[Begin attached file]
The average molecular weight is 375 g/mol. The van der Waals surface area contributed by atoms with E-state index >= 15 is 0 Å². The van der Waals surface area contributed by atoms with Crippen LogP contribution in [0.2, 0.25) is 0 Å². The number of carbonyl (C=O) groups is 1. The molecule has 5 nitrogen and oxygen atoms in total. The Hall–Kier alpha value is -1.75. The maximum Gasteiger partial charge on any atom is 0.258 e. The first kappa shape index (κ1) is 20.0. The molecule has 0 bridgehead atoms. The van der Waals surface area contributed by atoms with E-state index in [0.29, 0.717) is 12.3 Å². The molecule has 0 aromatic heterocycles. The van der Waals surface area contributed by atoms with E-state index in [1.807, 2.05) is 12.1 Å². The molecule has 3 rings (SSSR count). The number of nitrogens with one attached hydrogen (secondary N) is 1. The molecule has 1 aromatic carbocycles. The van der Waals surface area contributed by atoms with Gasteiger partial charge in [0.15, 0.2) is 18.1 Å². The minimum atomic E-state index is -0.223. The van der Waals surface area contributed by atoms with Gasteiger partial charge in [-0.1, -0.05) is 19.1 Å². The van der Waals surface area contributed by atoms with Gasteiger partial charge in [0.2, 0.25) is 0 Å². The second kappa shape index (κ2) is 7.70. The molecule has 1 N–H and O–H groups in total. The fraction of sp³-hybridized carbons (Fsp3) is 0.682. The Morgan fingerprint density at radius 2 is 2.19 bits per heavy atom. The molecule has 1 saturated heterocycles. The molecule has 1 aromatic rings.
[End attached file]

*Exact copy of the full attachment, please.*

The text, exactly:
The average molecular weight is 375 g/mol. The van der Waals surface area contributed by atoms with E-state index >= 15 is 0 Å². The van der Waals surface area contributed by atoms with Crippen LogP contribution in [0.2, 0.25) is 0 Å². The number of carbonyl (C=O) groups is 1. The molecule has 5 nitrogen and oxygen atoms in total. The Hall–Kier alpha value is -1.75. The maximum Gasteiger partial charge on any atom is 0.258 e. The first kappa shape index (κ1) is 20.0. The molecule has 0 bridgehead atoms. The van der Waals surface area contributed by atoms with E-state index in [0.29, 0.717) is 12.3 Å². The molecule has 0 aromatic heterocycles. The van der Waals surface area contributed by atoms with E-state index in [1.807, 2.05) is 12.1 Å². The molecule has 3 rings (SSSR count). The number of nitrogens with one attached hydrogen (secondary N) is 1. The molecule has 1 aromatic carbocycles. The van der Waals surface area contributed by atoms with Gasteiger partial charge in [0.15, 0.2) is 18.1 Å². The minimum atomic E-state index is -0.223. The van der Waals surface area contributed by atoms with Gasteiger partial charge in [-0.1, -0.05) is 19.1 Å². The van der Waals surface area contributed by atoms with Gasteiger partial charge in [0.2, 0.25) is 0 Å². The second kappa shape index (κ2) is 7.70. The molecule has 1 N–H and O–H groups in total. The fraction of sp³-hybridized carbons (Fsp3) is 0.682. The Morgan fingerprint density at radius 2 is 2.19 bits per heavy atom. The molecule has 1 saturated heterocycles. The molecule has 1 aromatic rings.